Lucy Livingston went on: “Until now, no study has directly investigated compensatory strategies used by autistic people in social situations and we provide evidence for their existence and modulation by various factors. Because they present a barrier to diagnosis of autism, increasing awareness of compensatory strategies among clinicians will help detection and the provision of support for autistic people who use them. We hope this study will lead to the refinement of diagnostic manuals which currently contain little guidance on compensatory strategies in autism and co-occurring mental health conditions.”
In a linked comment article, Dr Julia Parish Morris, of the Centre for Autism Research at the Children’s Hospital of Philadelphia, USA, says: “Although many people compensate during social interaction, it can be an especially exhausting and distressing exercise for people with autism spectrum disorder. This finding begs the question: should subjective distress be listed in the diagnostic criteria for autism spectrum disorder?”
The study also coincides with another theory published in the journal Behavioural & Brain Sciences via the same team at King’s College London and the University of Bath. Livingston and colleagues argue that, because many autistic adults use compensatory strategies and try so hard to fit into society, they cannot be as socially uninterested as previously assumed.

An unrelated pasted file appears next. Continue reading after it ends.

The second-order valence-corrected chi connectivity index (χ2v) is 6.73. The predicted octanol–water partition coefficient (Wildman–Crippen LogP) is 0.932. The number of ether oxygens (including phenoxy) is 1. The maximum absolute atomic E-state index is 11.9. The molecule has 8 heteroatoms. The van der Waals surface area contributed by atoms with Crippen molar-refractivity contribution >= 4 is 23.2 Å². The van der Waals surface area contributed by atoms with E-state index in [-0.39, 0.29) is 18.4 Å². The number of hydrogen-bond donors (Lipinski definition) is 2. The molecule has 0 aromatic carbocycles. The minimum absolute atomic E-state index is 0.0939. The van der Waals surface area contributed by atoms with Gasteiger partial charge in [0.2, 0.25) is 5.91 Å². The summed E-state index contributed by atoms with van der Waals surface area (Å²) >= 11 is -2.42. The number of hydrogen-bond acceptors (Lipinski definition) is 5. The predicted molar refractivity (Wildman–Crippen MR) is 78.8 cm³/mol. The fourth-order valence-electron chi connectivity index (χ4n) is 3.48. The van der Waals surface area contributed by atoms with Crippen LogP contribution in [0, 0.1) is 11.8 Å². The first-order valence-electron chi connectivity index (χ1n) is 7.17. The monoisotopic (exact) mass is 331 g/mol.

Dr Shah explained: “Growing evidence of compensatory strategies in autism leads us to theorise, for the first time, that autistic people may even have more social motivation than non-autistic people. If someone with a physical difficulty – such as an injured leg – enters a 10k race despite it being difficult for them, they arguably have greater motivation than a fit and healthy athlete doing the same run.
“In the same way, autistic people using strategies to compensate for their psychological difficulties in social settings probably have more social motivation than a non-autistic person who likely finds the same situation much easier. For a long time it was thought that autistic people are socially ‘cold’, ‘uninterested’ or ‘unmotivated’, and the research on compensation strongly suggests this is not the case. This requires further research, but it is a promising theory that will hopefully help to change societal attitudes towards adults with autism.”
Source: University of Bath